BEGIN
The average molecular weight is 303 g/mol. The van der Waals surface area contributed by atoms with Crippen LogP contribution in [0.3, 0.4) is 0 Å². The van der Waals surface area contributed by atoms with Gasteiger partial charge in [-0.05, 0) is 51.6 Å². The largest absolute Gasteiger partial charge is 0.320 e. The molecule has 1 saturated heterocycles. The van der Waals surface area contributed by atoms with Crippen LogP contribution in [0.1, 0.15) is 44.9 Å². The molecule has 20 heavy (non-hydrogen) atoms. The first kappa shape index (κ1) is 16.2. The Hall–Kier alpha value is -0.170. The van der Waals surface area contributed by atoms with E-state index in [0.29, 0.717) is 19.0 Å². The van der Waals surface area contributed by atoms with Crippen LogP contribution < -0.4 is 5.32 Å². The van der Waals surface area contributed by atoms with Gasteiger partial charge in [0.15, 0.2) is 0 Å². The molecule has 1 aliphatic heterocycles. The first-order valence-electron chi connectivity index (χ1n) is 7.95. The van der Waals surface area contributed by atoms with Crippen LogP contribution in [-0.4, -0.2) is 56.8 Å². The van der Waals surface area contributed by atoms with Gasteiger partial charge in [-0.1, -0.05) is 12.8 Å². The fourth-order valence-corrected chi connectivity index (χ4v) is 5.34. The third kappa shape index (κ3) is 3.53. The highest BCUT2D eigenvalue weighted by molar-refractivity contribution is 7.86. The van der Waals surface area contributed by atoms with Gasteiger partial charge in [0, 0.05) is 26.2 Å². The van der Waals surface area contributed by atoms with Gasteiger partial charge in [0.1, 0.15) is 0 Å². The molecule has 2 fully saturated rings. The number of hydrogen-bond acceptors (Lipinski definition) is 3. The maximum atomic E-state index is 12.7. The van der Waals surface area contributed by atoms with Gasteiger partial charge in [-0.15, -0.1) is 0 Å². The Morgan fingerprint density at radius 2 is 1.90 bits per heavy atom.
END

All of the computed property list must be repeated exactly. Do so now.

The average molecular weight is 303 g/mol. The van der Waals surface area contributed by atoms with Crippen LogP contribution in [0.3, 0.4) is 0 Å². The van der Waals surface area contributed by atoms with Gasteiger partial charge in [-0.05, 0) is 51.6 Å². The largest absolute Gasteiger partial charge is 0.320 e. The molecule has 1 saturated heterocycles. The van der Waals surface area contributed by atoms with Crippen LogP contribution in [0.1, 0.15) is 44.9 Å². The molecule has 20 heavy (non-hydrogen) atoms. The first kappa shape index (κ1) is 16.2. The Hall–Kier alpha value is -0.170. The van der Waals surface area contributed by atoms with E-state index in [0.29, 0.717) is 19.0 Å². The van der Waals surface area contributed by atoms with Crippen LogP contribution < -0.4 is 5.32 Å². The van der Waals surface area contributed by atoms with Gasteiger partial charge in [0.15, 0.2) is 0 Å². The molecule has 1 aliphatic heterocycles. The first-order valence-electron chi connectivity index (χ1n) is 7.95. The van der Waals surface area contributed by atoms with Crippen LogP contribution in [-0.4, -0.2) is 56.8 Å². The van der Waals surface area contributed by atoms with Gasteiger partial charge in [-0.1, -0.05) is 12.8 Å². The fourth-order valence-corrected chi connectivity index (χ4v) is 5.34. The third kappa shape index (κ3) is 3.53. The highest BCUT2D eigenvalue weighted by molar-refractivity contribution is 7.86. The van der Waals surface area contributed by atoms with Gasteiger partial charge in [0, 0.05) is 26.2 Å². The van der Waals surface area contributed by atoms with Gasteiger partial charge in [0.1, 0.15) is 0 Å². The molecule has 2 fully saturated rings. The number of hydrogen-bond acceptors (Lipinski definition) is 3. The maximum atomic E-state index is 12.7. The van der Waals surface area contributed by atoms with Gasteiger partial charge in [-0.15, -0.1) is 0 Å². The Morgan fingerprint density at radius 2 is 1.90 bits per heavy atom.